Third, how do you handle distribution of goods? Economy and government being what they are, they have allowed for specialization and improvements in production. Granted, all of this can be improved, and you can imagine a system where everyone is free and equal and responsible for their own needs. Ok, what if I am a better farmer and you are a better mechanic? Or vice-versa? Should we each still maintain individual responsibility for food and equipment? What happens if another group has more of a certain type of resource that we need? Also, what about services currently maintained by the existing government such as roads / transportation, education, health care, fire and police to name a few?
    Just some thoughts. I’m curious to know if you have answers, and what they are if you do.
    Thanks for the good read and interesting discussion!
    Jeff

    Reply
    • Thanks for your input, Jeff!

      1. I will address this in the upcoming parts.

      2. Why would anarchy negate this? It can operate off of consensus just as well as any other system. The difference is that the consensus doesn’t automatically take away your freedoms.

      3. Socialism is an integral part of Anarchism. In fact, you can’t really be a practicing Anarchist without being a socialist as well. Or else, you’re right, we’re back in the stone ages living in isolation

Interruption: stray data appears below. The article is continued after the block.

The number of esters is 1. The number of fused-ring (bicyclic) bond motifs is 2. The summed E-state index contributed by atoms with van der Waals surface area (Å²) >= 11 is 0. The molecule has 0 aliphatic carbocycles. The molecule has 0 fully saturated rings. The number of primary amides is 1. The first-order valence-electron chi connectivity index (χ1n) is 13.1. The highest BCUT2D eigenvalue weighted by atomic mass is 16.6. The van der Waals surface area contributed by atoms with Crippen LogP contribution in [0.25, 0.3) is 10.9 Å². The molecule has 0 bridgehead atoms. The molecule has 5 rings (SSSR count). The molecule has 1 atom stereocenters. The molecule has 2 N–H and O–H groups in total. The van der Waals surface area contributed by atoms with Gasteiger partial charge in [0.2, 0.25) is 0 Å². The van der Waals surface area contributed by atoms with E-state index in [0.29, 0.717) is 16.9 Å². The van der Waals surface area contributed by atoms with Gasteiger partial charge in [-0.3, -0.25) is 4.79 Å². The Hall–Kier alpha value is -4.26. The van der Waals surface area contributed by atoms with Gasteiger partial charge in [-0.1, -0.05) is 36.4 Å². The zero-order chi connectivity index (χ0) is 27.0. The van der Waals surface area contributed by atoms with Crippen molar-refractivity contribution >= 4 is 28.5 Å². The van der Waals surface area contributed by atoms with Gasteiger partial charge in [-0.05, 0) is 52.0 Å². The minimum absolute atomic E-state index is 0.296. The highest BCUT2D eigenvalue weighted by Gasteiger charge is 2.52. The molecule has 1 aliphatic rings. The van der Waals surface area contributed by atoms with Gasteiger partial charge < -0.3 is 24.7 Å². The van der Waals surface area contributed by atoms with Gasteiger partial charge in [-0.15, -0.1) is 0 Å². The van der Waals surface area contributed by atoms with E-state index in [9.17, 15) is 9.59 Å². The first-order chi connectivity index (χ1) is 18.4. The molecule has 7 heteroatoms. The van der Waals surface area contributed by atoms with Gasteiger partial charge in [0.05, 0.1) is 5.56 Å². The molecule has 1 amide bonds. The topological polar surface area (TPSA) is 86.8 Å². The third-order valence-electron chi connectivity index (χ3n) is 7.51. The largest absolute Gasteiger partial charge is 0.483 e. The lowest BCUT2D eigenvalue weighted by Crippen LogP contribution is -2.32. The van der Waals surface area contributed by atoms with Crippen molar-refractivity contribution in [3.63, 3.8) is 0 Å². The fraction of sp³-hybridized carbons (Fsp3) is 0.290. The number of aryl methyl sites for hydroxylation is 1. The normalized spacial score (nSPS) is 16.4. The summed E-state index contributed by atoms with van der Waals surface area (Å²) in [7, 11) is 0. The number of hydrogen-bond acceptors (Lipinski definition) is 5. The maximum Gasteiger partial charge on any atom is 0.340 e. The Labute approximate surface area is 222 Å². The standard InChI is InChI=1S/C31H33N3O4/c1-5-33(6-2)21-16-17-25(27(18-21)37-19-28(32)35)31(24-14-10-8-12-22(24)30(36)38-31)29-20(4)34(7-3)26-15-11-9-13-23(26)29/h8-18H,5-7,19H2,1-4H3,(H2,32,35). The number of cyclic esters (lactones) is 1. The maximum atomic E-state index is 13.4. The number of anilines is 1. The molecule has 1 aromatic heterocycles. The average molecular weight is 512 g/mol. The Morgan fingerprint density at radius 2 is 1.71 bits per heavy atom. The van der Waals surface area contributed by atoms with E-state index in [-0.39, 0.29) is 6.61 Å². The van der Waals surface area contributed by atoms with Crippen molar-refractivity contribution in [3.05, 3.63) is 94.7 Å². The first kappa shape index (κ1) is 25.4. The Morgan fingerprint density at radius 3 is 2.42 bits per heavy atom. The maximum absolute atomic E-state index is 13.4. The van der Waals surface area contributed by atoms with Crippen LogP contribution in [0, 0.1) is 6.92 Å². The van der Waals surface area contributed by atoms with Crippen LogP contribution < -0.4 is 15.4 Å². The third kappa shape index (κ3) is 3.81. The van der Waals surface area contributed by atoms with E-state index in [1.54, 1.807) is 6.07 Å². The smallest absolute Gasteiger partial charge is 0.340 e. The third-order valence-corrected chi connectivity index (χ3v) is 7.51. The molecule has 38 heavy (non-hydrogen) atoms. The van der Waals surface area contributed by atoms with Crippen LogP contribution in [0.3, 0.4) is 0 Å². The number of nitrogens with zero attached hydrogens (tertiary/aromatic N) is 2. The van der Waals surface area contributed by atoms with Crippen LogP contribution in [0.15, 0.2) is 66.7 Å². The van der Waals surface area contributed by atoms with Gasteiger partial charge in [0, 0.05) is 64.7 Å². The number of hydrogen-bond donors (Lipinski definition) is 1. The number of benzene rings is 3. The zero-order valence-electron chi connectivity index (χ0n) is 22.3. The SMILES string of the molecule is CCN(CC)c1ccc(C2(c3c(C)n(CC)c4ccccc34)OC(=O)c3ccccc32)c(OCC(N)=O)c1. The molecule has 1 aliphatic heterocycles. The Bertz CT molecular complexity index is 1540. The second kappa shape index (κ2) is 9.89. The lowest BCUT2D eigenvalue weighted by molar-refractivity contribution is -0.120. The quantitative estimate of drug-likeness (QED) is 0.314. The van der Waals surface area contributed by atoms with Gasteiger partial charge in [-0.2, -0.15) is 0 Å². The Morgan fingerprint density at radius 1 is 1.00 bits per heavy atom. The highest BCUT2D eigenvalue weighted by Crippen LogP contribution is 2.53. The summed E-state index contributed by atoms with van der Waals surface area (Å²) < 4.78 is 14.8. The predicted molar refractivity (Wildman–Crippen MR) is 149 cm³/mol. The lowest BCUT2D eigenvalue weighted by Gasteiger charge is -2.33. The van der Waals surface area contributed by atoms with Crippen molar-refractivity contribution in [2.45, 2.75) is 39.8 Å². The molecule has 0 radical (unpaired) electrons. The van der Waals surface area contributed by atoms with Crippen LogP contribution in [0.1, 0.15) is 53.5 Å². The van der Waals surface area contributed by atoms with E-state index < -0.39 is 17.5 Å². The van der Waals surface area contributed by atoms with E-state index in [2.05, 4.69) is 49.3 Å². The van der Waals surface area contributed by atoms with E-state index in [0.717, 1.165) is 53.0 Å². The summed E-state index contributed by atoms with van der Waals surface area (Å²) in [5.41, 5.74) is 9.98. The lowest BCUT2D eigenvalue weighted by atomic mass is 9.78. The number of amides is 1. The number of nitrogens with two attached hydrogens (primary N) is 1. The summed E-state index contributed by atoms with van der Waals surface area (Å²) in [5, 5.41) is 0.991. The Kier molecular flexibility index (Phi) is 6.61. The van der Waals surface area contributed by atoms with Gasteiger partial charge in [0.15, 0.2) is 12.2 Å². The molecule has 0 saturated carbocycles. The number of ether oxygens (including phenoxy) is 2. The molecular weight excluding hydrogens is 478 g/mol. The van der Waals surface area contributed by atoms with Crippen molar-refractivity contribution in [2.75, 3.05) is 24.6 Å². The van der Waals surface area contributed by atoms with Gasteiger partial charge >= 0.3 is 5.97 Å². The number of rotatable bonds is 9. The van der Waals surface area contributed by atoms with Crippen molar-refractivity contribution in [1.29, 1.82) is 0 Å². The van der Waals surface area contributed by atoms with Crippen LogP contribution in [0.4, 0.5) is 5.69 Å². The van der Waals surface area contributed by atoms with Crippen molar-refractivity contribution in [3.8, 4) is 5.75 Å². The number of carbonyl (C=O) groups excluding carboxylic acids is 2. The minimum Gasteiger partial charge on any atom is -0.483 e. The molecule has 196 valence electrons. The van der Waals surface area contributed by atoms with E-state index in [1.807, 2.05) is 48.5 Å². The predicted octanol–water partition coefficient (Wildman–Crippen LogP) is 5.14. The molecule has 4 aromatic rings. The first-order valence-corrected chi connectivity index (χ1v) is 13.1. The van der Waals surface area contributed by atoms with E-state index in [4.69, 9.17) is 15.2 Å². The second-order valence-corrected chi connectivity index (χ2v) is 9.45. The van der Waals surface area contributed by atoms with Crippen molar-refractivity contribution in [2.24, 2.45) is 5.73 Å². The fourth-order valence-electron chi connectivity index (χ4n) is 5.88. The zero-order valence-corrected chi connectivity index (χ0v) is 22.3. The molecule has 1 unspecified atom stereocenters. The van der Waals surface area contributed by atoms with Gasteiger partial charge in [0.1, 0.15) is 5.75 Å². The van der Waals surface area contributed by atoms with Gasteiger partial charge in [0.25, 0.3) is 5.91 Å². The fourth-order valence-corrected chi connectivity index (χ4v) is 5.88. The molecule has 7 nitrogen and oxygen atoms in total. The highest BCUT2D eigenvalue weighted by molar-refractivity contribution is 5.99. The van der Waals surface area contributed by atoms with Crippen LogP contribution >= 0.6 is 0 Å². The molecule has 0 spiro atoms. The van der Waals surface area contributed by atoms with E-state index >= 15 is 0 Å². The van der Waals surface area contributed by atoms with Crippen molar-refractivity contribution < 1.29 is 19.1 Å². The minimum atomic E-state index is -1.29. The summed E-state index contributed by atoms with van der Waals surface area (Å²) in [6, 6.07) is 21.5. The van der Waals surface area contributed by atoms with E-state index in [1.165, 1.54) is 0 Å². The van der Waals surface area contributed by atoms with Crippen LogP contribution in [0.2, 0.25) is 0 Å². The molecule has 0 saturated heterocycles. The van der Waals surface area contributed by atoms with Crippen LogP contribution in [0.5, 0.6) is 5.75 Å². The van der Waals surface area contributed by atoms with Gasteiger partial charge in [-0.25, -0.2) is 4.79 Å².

Hope you come back to check out the next parts! I’ll address your concerns as much as possible. Subscribe to our feed to be notified:
      https://valhallamovement.com/feed

      Reply
      • 1.) Will look forward to seeing what you’ve got. :-)

        2.) Most of the groups that I have known that have experimented with anarchy have been forced to opt for other structures once they have grown past a certain point. In order to facilitate groups past this point, they have generally found that it just isn’t practical to maintain a system that does not have a hierarchy or leadership, plus not every individual chooses to take on a role of leadership (or even participate in “politics,” which I am going to define here as a system of governance for a society — governance being how a society is structured, ordered, and maintained — just so we’re clear on how I’m using the terms). And perhaps I’m still not clear on exactly what you’re envisioning when you talk about anarchy, as people seem to have different ideas about it and implement it differently. The one thing that seems to be common is that people see anarchy as a system in which everyone governs themselves and there is no centralized government (even a centralized “local” government, as in say a city).